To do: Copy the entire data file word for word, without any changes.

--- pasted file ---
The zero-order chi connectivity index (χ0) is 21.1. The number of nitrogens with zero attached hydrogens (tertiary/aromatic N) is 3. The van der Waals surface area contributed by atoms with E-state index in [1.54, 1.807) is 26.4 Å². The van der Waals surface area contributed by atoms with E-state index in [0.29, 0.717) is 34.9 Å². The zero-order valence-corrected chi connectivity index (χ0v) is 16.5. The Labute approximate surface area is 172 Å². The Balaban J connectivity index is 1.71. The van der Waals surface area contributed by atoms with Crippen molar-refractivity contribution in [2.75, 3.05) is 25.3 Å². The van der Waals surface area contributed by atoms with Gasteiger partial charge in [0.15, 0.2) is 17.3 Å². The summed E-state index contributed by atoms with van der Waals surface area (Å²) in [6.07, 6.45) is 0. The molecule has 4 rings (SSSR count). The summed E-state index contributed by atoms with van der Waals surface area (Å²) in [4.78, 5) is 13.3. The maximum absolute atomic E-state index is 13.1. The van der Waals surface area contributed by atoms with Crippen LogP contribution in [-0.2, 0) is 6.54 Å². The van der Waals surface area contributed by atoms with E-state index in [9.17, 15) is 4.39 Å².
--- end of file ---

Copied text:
The zero-order chi connectivity index (χ0) is 21.1. The number of nitrogens with zero attached hydrogens (tertiary/aromatic N) is 3. The van der Waals surface area contributed by atoms with E-state index in [1.54, 1.807) is 26.4 Å². The van der Waals surface area contributed by atoms with E-state index in [0.29, 0.717) is 34.9 Å². The zero-order valence-corrected chi connectivity index (χ0v) is 16.5. The Labute approximate surface area is 172 Å². The Balaban J connectivity index is 1.71. The van der Waals surface area contributed by atoms with Crippen molar-refractivity contribution in [2.75, 3.05) is 25.3 Å². The van der Waals surface area contributed by atoms with Gasteiger partial charge in [0.15, 0.2) is 17.3 Å². The summed E-state index contributed by atoms with van der Waals surface area (Å²) in [6.07, 6.45) is 0. The molecule has 4 rings (SSSR count). The summed E-state index contributed by atoms with van der Waals surface area (Å²) in [4.78, 5) is 13.3. The maximum absolute atomic E-state index is 13.1. The van der Waals surface area contributed by atoms with Crippen LogP contribution in [-0.2, 0) is 6.54 Å². The van der Waals surface area contributed by atoms with E-state index in [9.17, 15) is 4.39 Å².